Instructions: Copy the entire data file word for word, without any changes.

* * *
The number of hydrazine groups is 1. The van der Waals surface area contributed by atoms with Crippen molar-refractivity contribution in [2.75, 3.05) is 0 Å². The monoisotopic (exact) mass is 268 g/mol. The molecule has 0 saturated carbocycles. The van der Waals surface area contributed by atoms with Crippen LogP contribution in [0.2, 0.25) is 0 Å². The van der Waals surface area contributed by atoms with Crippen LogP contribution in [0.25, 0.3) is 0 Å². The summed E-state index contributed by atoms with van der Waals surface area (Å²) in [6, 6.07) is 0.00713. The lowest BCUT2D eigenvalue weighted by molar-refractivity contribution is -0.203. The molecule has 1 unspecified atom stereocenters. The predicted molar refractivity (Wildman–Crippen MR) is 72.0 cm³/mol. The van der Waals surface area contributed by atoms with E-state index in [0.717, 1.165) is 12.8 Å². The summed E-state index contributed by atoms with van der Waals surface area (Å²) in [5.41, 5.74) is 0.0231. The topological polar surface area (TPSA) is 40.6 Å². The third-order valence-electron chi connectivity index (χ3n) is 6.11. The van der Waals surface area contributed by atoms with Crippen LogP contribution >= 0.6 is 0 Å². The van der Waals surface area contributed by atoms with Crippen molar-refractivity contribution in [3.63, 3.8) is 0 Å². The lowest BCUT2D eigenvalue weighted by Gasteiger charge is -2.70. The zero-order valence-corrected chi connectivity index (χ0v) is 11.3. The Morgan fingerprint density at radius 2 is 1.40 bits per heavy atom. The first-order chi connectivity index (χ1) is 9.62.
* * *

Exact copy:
The number of hydrazine groups is 1. The van der Waals surface area contributed by atoms with Crippen molar-refractivity contribution in [2.75, 3.05) is 0 Å². The monoisotopic (exact) mass is 268 g/mol. The molecule has 0 saturated carbocycles. The van der Waals surface area contributed by atoms with Crippen LogP contribution in [0.2, 0.25) is 0 Å². The van der Waals surface area contributed by atoms with Crippen LogP contribution in [0.25, 0.3) is 0 Å². The summed E-state index contributed by atoms with van der Waals surface area (Å²) in [6, 6.07) is 0.00713. The lowest BCUT2D eigenvalue weighted by molar-refractivity contribution is -0.203. The molecule has 1 unspecified atom stereocenters. The predicted molar refractivity (Wildman–Crippen MR) is 72.0 cm³/mol. The van der Waals surface area contributed by atoms with E-state index in [0.717, 1.165) is 12.8 Å². The summed E-state index contributed by atoms with van der Waals surface area (Å²) in [5.41, 5.74) is 0.0231. The topological polar surface area (TPSA) is 40.6 Å². The third-order valence-electron chi connectivity index (χ3n) is 6.11. The van der Waals surface area contributed by atoms with Crippen LogP contribution >= 0.6 is 0 Å². The van der Waals surface area contributed by atoms with Crippen molar-refractivity contribution in [3.63, 3.8) is 0 Å². The lowest BCUT2D eigenvalue weighted by Gasteiger charge is -2.70. The zero-order valence-corrected chi connectivity index (χ0v) is 11.3. The Morgan fingerprint density at radius 2 is 1.40 bits per heavy atom. The first-order chi connectivity index (χ1) is 9.62.